Derek Chauvin, who was found guilty this week on three murder and manslaughter charges in the death of George Floyd, may face additional charges from the U.S. Department of Justice.
Floyd died last May after Chauvin, a white officer, pinned his knee on the 46-year-old Black man’s neck for about 9 ½ minutes in a case that triggered worldwide protests, violence and a furious reexamination of racism and policing in the U.S.
Chauvin, 45, was found guilty of second-degree murder, third-degree murder and second-degree manslaughter in the death of Floyd. Now the DOJ, according to ABC News, is considering bringing charges against Chauvin for a 2017 incident involving a Black teenager whom Chauvin subdued in a similar method as Floyd.
Two months ago, the Minneapolis Star-Tribune reported federal prosecutors in Minneapolis brought witnesses before a federal grand jury to provide testimony related to the incident. Videos from the Sept. 4, 2017, incident allegedly showed Chauvin striking a Black teenager in the head so hard the boy needed stitches, then allegedly holding the boy down with his knee for nearly 17 minutes, and allegedly ignoring complaints from the boy that he couldn’t breathe.
“Those videos show a far more violent and forceful treatment of this child than Chauvin describes in his report” of the incident, one of the state prosecutors, Matthew Frank, wrote in a court filing at the time.
ABC, quoting an anonymous source, said the investigation is ongoing.
Earlier this week, U.S. Attorney General Merrick Garland announced a sweeping federal investigation into policing practices in Minneapolis after Chauvin’s conviction. The Justice Department was already investigating whether Chauvin and the other officers involved in Floyd’s death violated his civil rights.
Months before the start of Chauvin’s trial, state prosecutors wanted to describe the 2017 incident to the jury to show a pattern in Chauvin’s conduct, but the judge presiding over the case refused to let prosecutors bring it up.
In court documents filed before the judge’s ruling, Frank said videos of the incident captured by body-worn cameras “show Chauvin’s use of unreasonable force towards this child and complete disdain for his well-being.”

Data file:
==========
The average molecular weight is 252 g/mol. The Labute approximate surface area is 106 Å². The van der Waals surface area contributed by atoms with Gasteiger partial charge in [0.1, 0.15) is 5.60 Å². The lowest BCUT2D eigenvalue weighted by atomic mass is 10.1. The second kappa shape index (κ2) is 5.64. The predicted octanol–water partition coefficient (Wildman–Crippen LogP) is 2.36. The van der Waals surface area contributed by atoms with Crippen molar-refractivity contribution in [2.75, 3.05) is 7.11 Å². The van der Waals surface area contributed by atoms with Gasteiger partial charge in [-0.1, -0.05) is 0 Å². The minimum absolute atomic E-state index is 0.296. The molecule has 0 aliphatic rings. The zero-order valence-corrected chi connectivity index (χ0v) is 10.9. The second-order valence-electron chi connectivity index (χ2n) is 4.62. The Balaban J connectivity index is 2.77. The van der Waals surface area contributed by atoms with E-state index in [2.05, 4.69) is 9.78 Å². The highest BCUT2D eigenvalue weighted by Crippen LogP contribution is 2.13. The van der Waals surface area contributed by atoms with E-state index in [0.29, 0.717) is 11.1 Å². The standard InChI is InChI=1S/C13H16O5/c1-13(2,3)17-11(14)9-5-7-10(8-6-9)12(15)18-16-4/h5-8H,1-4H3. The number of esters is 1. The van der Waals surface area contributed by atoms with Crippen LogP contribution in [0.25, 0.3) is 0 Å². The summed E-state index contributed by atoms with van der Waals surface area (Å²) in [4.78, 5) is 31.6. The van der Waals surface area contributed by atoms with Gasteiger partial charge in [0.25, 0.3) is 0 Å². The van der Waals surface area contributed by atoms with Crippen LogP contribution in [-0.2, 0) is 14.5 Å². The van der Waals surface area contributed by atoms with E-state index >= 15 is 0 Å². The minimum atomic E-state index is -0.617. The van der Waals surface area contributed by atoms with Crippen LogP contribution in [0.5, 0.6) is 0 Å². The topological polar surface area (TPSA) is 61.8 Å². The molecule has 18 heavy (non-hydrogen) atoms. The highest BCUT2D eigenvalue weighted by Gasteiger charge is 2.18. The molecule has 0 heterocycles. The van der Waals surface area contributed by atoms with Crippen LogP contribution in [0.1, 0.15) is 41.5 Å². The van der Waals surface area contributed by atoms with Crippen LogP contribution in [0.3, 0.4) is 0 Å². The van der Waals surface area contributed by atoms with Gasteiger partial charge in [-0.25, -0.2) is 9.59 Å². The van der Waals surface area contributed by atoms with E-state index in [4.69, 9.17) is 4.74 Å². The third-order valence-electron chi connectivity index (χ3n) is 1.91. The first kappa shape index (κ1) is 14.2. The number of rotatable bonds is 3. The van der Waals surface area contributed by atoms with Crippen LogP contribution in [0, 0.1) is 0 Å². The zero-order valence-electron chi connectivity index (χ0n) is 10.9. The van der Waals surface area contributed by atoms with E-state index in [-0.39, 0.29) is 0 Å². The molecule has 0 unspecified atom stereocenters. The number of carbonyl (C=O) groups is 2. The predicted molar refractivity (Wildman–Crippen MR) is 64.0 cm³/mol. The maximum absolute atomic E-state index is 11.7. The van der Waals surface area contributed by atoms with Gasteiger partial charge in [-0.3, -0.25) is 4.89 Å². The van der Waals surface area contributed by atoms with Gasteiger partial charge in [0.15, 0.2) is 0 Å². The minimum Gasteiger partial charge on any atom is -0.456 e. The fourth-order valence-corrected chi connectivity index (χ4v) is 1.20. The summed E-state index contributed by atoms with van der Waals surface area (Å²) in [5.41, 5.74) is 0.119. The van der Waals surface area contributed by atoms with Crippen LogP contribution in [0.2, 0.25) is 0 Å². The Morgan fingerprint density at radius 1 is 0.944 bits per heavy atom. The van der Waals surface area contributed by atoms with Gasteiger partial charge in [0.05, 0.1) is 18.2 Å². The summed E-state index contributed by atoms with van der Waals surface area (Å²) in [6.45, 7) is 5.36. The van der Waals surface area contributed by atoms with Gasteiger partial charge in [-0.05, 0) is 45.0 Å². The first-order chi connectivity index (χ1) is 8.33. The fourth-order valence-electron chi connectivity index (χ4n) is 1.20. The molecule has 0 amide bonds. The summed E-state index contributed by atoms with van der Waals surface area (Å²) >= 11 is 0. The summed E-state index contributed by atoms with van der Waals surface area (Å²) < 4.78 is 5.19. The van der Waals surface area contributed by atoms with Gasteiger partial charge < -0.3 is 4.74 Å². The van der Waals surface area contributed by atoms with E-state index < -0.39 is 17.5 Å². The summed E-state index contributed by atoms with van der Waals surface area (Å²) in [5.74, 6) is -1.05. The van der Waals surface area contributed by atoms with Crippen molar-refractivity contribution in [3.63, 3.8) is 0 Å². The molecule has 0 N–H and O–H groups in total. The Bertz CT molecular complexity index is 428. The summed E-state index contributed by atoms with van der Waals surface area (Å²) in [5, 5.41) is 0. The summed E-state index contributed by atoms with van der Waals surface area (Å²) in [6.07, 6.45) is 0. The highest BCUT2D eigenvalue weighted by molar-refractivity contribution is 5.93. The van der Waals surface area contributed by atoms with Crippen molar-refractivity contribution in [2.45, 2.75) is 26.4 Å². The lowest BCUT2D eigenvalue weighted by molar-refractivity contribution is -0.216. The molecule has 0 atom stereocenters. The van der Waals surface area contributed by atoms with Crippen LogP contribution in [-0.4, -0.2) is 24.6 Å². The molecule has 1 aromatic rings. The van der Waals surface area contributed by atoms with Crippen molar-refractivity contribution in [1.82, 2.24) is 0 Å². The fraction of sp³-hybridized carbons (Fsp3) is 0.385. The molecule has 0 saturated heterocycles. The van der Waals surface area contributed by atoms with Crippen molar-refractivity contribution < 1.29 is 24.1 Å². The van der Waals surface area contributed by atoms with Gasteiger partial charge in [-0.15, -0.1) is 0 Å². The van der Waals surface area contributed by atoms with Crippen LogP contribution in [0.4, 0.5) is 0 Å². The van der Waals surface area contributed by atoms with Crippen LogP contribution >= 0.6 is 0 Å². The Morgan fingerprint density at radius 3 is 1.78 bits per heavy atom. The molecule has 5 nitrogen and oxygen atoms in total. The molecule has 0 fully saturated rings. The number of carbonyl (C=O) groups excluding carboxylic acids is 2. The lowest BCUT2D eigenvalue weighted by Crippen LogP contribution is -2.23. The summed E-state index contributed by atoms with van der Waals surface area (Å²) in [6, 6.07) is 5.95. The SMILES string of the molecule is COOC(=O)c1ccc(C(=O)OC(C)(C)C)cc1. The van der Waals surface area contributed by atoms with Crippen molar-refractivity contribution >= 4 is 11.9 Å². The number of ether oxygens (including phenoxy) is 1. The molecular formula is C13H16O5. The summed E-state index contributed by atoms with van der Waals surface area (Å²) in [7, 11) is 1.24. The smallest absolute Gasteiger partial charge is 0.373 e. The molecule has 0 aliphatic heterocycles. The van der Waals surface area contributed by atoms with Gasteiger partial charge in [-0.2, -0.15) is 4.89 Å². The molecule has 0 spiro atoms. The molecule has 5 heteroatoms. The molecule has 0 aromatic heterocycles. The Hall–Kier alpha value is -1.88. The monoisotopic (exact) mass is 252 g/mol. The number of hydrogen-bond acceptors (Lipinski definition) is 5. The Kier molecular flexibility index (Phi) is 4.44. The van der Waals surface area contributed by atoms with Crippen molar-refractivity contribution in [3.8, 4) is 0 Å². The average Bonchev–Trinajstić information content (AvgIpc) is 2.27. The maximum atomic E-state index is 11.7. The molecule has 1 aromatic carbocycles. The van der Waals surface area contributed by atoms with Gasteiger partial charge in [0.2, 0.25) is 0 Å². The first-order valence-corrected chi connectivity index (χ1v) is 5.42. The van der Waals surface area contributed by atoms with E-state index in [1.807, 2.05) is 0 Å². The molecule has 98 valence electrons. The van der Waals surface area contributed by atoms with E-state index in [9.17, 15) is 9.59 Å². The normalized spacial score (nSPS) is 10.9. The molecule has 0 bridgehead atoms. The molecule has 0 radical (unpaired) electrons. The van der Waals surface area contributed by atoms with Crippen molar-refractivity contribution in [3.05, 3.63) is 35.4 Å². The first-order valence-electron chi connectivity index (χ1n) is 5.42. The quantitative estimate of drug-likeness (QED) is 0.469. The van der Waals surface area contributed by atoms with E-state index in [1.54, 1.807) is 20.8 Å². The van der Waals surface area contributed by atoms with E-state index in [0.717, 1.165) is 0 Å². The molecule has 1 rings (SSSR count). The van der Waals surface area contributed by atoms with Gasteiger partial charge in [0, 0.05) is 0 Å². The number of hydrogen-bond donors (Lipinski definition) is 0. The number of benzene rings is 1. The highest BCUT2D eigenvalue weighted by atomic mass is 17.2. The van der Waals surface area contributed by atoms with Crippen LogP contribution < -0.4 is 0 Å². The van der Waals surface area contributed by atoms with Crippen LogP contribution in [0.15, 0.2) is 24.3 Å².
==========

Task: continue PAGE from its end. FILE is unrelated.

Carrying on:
According to Frank’s account, Chauvin and another Minneapolis police officer were dispatched to a home where a woman claimed she had been attacked by her 14-year-old son and young daughter.
After officers entered the home and spoke to the woman, they ordered the son to lie on the ground, but he refused. Chauvin then allegedly hit the teenager with his flashlight, grabbed the teenager’s throat, hit him again with the flashlight and then “applied a neck restraint, causing the child to lose consciousness and go to the ground,” according to Frank.
“Chauvin and [the other officer] placed [the teenager] in the prone position and handcuffed him behind his back while the teenager’s mother pleaded with them not to kill her son and told her son to stop resisting,” Frank wrote. “About a minute after going to the ground, the child began repeatedly telling the officers that he could not breathe, and his mother told Chauvin to take his knee off her son.”
About eight minutes in, Chauvin moved his knee to the teenager’s upper back and left it there for nine more minutes, according to Frank. Eventually, Chauvin told the teenager he was under arrest for domestic assault and obstruction with force.